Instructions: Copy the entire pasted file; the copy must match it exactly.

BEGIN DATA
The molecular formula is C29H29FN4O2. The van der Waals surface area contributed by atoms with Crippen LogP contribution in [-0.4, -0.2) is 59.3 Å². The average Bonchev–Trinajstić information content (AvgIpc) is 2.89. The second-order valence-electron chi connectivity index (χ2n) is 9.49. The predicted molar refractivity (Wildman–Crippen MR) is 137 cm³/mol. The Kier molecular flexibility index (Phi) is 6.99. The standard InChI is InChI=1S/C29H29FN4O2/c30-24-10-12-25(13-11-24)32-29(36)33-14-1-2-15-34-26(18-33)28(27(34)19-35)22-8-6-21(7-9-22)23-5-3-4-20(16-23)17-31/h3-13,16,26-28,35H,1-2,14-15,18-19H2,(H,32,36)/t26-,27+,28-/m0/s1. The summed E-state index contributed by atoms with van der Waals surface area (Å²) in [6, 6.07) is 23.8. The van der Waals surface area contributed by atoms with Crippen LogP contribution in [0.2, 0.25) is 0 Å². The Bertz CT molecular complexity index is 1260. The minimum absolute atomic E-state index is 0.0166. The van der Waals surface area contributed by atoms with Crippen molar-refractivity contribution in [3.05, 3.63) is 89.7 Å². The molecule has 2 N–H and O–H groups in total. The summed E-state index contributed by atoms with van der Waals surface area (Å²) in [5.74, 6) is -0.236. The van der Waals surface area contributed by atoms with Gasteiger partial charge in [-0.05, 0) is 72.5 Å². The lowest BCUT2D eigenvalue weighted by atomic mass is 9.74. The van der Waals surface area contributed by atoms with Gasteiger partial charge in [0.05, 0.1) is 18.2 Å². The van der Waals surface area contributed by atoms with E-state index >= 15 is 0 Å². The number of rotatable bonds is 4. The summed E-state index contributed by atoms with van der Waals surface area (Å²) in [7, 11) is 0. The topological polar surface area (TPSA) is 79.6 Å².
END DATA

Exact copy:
The molecular formula is C29H29FN4O2. The van der Waals surface area contributed by atoms with Crippen LogP contribution in [-0.4, -0.2) is 59.3 Å². The average Bonchev–Trinajstić information content (AvgIpc) is 2.89. The second-order valence-electron chi connectivity index (χ2n) is 9.49. The predicted molar refractivity (Wildman–Crippen MR) is 137 cm³/mol. The Kier molecular flexibility index (Phi) is 6.99. The standard InChI is InChI=1S/C29H29FN4O2/c30-24-10-12-25(13-11-24)32-29(36)33-14-1-2-15-34-26(18-33)28(27(34)19-35)22-8-6-21(7-9-22)23-5-3-4-20(16-23)17-31/h3-13,16,26-28,35H,1-2,14-15,18-19H2,(H,32,36)/t26-,27+,28-/m0/s1. The summed E-state index contributed by atoms with van der Waals surface area (Å²) in [6, 6.07) is 23.8. The van der Waals surface area contributed by atoms with Crippen LogP contribution in [0.2, 0.25) is 0 Å². The Bertz CT molecular complexity index is 1260. The minimum absolute atomic E-state index is 0.0166. The van der Waals surface area contributed by atoms with Crippen molar-refractivity contribution in [3.05, 3.63) is 89.7 Å². The molecule has 2 N–H and O–H groups in total. The summed E-state index contributed by atoms with van der Waals surface area (Å²) in [5.74, 6) is -0.236. The van der Waals surface area contributed by atoms with Gasteiger partial charge in [-0.05, 0) is 72.5 Å². The lowest BCUT2D eigenvalue weighted by atomic mass is 9.74. The van der Waals surface area contributed by atoms with Gasteiger partial charge in [0.05, 0.1) is 18.2 Å². The van der Waals surface area contributed by atoms with E-state index >= 15 is 0 Å². The number of rotatable bonds is 4. The summed E-state index contributed by atoms with van der Waals surface area (Å²) in [7, 11) is 0. The topological polar surface area (TPSA) is 79.6 Å².